Attribution is the new black…what’s in a name, anyway?

February 26th, 2015 No comments

Attribution is hard.  It’s as much art as it is science.  It’s also very misunderstood.

So, as part of my public service initiative, I created and then unintentionally crowdsourced the most definitive collection of reality-based constructs reflecting the current state of this term of art.

Here you go:

  • Faptribution => The process of trying to reach PR climax on naming an adversary before anyone else does
  • Pattribution => The art of self-congratulatory back patting that goes along with attributing an actor(s) to a specific campaign or breach.
  • Flacktribution => The process of dedicating your next press release to the concept that, had the victim only used $our_software, none of this would have happened. (Per Nick Selby)
  • Maptribution => when you really just have no fucking idea and play “pin the tail on the donkey” with a world map. (Per Sam Johnston)
  • Craptribution => The collective negative social media and PR feedback associated with Snaptribution (Per Gunter Ollmann)
  • Masturbution => When you feel awesome about it, but nobody else gives a flying f$ck (Per Paul Stamp, but ‘betterized’ by me)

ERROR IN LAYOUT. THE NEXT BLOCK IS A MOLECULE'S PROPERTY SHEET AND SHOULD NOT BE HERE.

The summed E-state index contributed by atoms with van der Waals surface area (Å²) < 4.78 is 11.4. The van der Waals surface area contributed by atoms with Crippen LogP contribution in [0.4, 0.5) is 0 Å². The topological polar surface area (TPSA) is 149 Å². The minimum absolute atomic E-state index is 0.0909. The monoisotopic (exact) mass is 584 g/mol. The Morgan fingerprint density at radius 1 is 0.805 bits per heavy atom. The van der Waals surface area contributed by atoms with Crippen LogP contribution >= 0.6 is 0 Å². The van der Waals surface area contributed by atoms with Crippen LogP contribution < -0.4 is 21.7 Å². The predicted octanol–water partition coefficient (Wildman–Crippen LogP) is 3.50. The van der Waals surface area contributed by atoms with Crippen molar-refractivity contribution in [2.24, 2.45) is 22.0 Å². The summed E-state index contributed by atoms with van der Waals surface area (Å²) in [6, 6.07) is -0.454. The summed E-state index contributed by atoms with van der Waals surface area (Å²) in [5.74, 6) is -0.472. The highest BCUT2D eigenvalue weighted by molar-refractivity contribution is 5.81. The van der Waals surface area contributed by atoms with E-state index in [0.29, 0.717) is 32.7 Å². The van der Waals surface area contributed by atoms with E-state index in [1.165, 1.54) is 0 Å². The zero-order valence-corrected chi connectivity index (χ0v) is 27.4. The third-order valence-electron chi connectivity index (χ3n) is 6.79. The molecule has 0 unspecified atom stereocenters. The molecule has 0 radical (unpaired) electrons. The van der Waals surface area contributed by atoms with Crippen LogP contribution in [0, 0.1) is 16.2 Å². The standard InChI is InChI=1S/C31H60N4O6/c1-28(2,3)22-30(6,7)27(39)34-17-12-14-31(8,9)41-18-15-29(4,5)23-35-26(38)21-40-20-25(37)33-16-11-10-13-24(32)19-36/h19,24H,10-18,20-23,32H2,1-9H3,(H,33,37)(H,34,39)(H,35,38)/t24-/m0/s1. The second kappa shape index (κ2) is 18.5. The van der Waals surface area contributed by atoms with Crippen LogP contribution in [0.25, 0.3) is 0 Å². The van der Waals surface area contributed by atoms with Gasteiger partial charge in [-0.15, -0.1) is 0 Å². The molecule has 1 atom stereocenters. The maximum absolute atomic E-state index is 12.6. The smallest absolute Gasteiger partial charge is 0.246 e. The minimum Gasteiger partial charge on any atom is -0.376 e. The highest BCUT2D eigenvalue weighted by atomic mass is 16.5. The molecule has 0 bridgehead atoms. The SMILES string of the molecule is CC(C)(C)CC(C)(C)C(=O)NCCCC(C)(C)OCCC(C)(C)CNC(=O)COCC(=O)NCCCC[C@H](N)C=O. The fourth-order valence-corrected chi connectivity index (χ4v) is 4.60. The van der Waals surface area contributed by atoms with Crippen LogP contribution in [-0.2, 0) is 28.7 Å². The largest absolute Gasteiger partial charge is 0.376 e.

• Snaptribution => naming the threat actor so quickly you can’t possibly be right but you are first. Also known as premature faptribution. (Chris Wysopal)

May you go forth with the confidence to assess the quality, scope and impact of any attribution using these more specific definitions.

/Hoff

Categories: Uncategorized Tags:

The Active Response Continuum & The Right To Cyber Self Defense…

February 24th, 2015 5 comments

IMG_6659-680x400At the 2015 Kaspersky Security Analyst Summit, I kicked off the event with a keynote titled: “Active Defense and the A.R.T. of W.A.R.”

The A.R.T. of W.A.R. stands for “Active Response Techniques of Weaponization and Resilience.”

You can read about some of what I discussed here.

While thematically I used the evolution of threat actors, defensive security practices, operations and technology against the backdrop of the evolution of modern mixed martial arts (the theme of the conference,) the main point was really the following: